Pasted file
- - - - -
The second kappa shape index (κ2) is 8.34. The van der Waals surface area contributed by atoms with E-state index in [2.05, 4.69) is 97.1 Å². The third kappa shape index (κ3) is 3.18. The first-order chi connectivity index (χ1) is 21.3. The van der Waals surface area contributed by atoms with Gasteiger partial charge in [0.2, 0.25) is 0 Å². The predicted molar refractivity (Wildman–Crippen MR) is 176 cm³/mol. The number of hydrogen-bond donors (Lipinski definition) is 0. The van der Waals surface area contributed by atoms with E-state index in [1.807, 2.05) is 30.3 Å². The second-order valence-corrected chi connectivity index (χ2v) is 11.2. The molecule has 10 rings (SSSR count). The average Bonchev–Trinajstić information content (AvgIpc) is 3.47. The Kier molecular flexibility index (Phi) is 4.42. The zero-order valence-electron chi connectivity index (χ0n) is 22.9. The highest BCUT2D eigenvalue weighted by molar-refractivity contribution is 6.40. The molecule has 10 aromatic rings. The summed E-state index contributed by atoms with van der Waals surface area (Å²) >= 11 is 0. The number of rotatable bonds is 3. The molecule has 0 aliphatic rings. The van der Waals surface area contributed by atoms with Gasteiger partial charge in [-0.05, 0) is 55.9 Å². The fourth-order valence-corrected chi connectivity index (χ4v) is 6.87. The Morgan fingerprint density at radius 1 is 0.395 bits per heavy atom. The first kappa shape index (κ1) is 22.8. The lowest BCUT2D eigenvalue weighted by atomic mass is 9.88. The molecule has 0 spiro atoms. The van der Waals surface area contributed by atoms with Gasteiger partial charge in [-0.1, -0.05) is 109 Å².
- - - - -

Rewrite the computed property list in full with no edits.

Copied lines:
The second kappa shape index (κ2) is 8.34. The van der Waals surface area contributed by atoms with E-state index in [2.05, 4.69) is 97.1 Å². The third kappa shape index (κ3) is 3.18. The first-order chi connectivity index (χ1) is 21.3. The van der Waals surface area contributed by atoms with Gasteiger partial charge in [0.2, 0.25) is 0 Å². The predicted molar refractivity (Wildman–Crippen MR) is 176 cm³/mol. The number of hydrogen-bond donors (Lipinski definition) is 0. The van der Waals surface area contributed by atoms with E-state index in [1.807, 2.05) is 30.3 Å². The second-order valence-corrected chi connectivity index (χ2v) is 11.2. The molecule has 10 rings (SSSR count). The average Bonchev–Trinajstić information content (AvgIpc) is 3.47. The Kier molecular flexibility index (Phi) is 4.42. The zero-order valence-electron chi connectivity index (χ0n) is 22.9. The highest BCUT2D eigenvalue weighted by molar-refractivity contribution is 6.40. The molecule has 10 aromatic rings. The summed E-state index contributed by atoms with van der Waals surface area (Å²) >= 11 is 0. The number of rotatable bonds is 3. The molecule has 0 aliphatic rings. The van der Waals surface area contributed by atoms with Gasteiger partial charge in [-0.05, 0) is 55.9 Å². The fourth-order valence-corrected chi connectivity index (χ4v) is 6.87. The Morgan fingerprint density at radius 1 is 0.395 bits per heavy atom. The first kappa shape index (κ1) is 22.8. The lowest BCUT2D eigenvalue weighted by atomic mass is 9.88. The molecule has 0 spiro atoms. The van der Waals surface area contributed by atoms with Gasteiger partial charge in [-0.1, -0.05) is 109 Å².